The Full Wiki

Leo III of Armenia: Wikis


Note: Many of our articles have direct quotes from sources you can cite, within the Wikipedia article! This article doesn't yet, but we're working on it! See more info or our list of citable articles.

Encyclopedia

(Redirected to Leo III, King of Armenia article)

From Wikipedia, the free encyclopedia

Leo III or Leon III (occasionally numbered Leo IV; Armenian: Լեիոն Գ, Levon III; 1289 – 1307) was a young king of the Armenian Kingdom of Cilicia, ruling from 1303 or 1305 to 1307, along with his uncle Hethum II. A member of the Hethumid dynasty, he was the son of Thoros III of Armenia and Margaret de Lusignan, who was the daughter of King Hugh III of Cyprus.

In 1303, while still a minor, he was crowned King of Armenia upon the retirement of his uncle Hethum II, who became Regent. Cilician Armenia at the time was in a volatile situation, maintaining a fragile relationship as a vassal state of the Mongol Empire, while defending from attacks by the Muslim Mamluks from the south. The throne of Armenia had changed hands multiple times during Leo's brief lifetime, being held variously by his uncle Hethum II in 1295, passed peacefully to his father Thoros III in 1296, then usurped by another uncle Sempad, who was usurped by his brother Constantine III of Armenia, who himself was deposed by his brother Hethum II in 1299. Thoros III having been killed in 1298, Hethum then passed the crown to Thoros's son, Leo, in 1303.

In 1305, Hethum and Leo led the Armenian army to defeat a Mamluk raiding force at Bagras.

On November 17, 1307, Leo and Hethum were murdered with their retinue while visiting the Mongol general Bilarghu at Anazarva. Bilarghu, a Mongol who had converted to Islam, had sought to build a mosque in the capital city of Sis, but Hethum had blocked the move and complained to the leader of the Mongol Ilkhanate, Oljeitu. Bilarghu invited Hethum, Leo, and many other Armenia nobles to a meeting at Anazarva, presumably for discussions, but then his forces attacked, and all of the nobles were killed. Bilarghu was later executed by the Mongol ilkhan for his actions.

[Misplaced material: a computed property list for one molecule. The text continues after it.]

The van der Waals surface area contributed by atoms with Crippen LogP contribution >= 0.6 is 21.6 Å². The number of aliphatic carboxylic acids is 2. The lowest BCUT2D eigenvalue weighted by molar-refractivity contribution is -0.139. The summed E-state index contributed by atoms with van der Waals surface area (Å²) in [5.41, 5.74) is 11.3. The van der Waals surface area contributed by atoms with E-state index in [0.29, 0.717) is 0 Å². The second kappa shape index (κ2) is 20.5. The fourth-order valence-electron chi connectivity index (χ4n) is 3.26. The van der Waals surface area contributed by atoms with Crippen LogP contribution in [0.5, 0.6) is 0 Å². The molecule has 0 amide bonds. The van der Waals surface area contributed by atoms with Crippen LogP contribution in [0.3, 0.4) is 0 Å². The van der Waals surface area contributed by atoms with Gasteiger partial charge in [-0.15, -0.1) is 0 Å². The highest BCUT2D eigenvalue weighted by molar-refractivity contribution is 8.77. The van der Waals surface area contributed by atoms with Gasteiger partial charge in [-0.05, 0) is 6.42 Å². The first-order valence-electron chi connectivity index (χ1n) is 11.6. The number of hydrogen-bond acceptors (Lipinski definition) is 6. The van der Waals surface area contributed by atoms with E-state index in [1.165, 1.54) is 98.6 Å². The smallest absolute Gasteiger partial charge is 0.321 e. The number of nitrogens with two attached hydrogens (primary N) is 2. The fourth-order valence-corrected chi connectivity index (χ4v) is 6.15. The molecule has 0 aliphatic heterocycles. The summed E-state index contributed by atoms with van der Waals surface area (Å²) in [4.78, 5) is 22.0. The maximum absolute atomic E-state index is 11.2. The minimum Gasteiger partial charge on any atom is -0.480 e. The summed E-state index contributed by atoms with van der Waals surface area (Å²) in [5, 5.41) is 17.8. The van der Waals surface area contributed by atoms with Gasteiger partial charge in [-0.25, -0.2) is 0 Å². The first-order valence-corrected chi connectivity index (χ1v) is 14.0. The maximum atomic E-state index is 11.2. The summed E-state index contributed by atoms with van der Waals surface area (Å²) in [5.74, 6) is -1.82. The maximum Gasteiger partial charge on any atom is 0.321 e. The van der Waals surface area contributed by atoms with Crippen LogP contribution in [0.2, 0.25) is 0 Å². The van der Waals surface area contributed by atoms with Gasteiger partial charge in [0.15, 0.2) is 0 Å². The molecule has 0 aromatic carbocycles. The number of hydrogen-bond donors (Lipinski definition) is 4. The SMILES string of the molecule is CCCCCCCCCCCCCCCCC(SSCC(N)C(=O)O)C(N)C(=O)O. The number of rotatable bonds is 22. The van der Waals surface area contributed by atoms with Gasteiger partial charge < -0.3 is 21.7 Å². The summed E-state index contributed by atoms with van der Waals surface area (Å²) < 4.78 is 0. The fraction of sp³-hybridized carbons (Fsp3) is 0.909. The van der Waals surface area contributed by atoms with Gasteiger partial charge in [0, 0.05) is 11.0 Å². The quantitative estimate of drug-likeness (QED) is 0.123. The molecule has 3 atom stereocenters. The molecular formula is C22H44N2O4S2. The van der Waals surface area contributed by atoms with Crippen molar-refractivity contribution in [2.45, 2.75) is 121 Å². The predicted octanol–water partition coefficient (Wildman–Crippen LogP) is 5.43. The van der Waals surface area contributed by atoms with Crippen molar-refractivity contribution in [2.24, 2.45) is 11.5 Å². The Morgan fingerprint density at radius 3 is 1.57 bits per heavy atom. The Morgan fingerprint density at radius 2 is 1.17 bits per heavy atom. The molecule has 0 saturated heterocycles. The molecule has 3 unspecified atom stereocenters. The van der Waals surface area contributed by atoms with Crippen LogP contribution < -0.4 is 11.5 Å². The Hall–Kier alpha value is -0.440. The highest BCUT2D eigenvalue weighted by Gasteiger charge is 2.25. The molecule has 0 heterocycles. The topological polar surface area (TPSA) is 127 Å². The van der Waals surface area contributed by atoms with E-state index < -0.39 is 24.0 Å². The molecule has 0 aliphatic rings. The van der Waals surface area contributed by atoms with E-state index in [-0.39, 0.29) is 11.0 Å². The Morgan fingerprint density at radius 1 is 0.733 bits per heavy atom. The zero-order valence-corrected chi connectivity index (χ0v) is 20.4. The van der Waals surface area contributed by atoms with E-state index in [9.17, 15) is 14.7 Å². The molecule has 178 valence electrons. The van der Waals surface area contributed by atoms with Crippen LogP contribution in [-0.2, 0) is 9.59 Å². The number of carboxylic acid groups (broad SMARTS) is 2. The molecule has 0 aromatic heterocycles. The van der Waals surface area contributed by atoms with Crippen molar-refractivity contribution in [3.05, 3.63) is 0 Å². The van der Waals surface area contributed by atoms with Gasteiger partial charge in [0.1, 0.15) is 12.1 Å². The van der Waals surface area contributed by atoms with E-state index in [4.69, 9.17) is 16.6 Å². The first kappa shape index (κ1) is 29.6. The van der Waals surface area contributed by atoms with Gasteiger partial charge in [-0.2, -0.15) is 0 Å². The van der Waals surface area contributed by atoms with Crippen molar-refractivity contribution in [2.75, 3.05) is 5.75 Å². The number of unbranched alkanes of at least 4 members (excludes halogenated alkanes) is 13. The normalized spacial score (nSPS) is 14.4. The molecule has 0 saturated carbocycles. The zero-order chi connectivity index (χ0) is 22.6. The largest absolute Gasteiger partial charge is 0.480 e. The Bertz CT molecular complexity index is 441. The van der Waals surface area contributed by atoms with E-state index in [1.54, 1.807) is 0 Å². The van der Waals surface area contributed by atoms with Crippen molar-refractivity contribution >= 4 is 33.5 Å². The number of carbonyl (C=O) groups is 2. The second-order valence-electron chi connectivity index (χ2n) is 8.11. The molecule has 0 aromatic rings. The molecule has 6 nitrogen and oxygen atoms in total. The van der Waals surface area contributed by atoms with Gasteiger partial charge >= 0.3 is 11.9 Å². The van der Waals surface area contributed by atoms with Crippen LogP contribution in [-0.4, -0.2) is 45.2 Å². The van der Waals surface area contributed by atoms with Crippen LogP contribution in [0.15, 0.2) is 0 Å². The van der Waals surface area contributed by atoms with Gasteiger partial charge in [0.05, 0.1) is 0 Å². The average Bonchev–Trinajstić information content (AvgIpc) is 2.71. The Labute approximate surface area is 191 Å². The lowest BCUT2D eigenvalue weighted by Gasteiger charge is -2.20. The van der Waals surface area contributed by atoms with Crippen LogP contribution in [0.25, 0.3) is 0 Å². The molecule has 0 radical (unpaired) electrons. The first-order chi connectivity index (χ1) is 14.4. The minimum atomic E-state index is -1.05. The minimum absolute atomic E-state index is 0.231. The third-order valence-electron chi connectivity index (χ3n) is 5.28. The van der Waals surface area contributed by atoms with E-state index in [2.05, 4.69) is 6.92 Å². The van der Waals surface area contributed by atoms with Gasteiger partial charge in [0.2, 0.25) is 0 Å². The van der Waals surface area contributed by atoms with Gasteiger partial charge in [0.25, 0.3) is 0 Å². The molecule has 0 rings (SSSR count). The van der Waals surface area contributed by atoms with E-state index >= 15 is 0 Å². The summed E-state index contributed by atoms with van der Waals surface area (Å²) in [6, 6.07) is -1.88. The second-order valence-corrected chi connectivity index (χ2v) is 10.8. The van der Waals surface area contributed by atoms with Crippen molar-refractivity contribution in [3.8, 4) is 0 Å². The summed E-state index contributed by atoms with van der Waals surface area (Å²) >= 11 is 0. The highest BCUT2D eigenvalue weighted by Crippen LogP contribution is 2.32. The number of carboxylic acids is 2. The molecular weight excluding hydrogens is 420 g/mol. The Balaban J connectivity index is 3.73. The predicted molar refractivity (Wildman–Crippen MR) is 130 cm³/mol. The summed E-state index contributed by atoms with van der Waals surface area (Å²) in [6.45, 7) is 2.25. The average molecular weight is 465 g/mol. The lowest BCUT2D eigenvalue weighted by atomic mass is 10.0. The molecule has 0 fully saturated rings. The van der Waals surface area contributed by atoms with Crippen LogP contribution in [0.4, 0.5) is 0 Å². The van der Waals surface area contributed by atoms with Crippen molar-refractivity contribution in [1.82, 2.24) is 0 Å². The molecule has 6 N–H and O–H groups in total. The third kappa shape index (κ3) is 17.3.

Leo was succeeded as king by another of his uncles, Oshin.

Family

He was married to his cousin Agnes (Marie) de Lusignan (died 1309), daughter of Princess Isabella of Armenia and Amalric de Lusignan, without issue.

References

Leo III, King of Armenia
Regnal titles
Preceded by
Gosdantin I
King of Armenia
1303 - 1307
Succeeded by
Oshin

Simple English

, 1250]] Leo (or Leon) III of Armenia (c.1236-1289) was king of the Armenian Kingdom of Cilicia, ruling from 1270 to 1289. He was the son of Hethum I of Armenia and Queen Isabella of Armenia.

In 1262 Leo married Keran (Kir Anna), the daughter of Prince Hethum of Lampron. In 1266 Leo was captured and his younger brother Thoros killed while fighting the Mamluk invaders. Leo was ransomed by his father, who gave up the throne for him shortly after. He was known as a pious king, devoted to Christianity.

In 21 years of marriage Leo had 15 children by his wife Keran, eight sons and seven daughters. Two sons and two daughters died at an early age:

  1. Hethum II (ruled 1289 to 1293, 1294 to 1297, 1299 to 1307)
  2. Princess Fimi of Armenia (born c.1266)
  3. Princesse Sybil of Armenia (born c.1269)
  4. Thoros III (ruled 1293 to 1298)
  5. Prince Ruben of Armenia (born c.1272)
  6. Princess Zablun of Armenia (born c.1274)
  7. Princess Sybil (or Zabel) of Armenia (born c.1276)
  8. Sempad (ruled 1297 to 1299)
  9. Constantine III (ruled 1299)
  10. Isabelle of Armenia (died c.1321), who married Amalric of Tyre
  11. Princess Theophane of Armenia (born c.1278)
  12. Rita of Armenia, who married Michael IX Palaeologus, co-Emperor of the Byzantine Empire with his father Andronicus II Palaeologus
  13. Prince Nerses of Armenia (born c.1279}
  14. Oshin (ruled 1308 to 1320)
  15. Prince Alinakh of Armenia (born c.1283}

5 of his 15 children, Hethum, Thoros, Sembat, Constantine, and Oshin, later became the Armenian kings, who often fought each other to gain the throne.

He was succeeded by his son Hethum II.

  Preceded by:  
 Hethum I
  Armenian Kingdom of Cilicia    Followed by: 
 Hethum II  

Bibliography

  • Boase, T. S. R. (1978). The Cilician Kingdom of Armenia. Edinburgh: Scottish Academic Press. ISBN 0-7073-0145-9. 







Got something to say? Make a comment.
Your name
Your email address
Message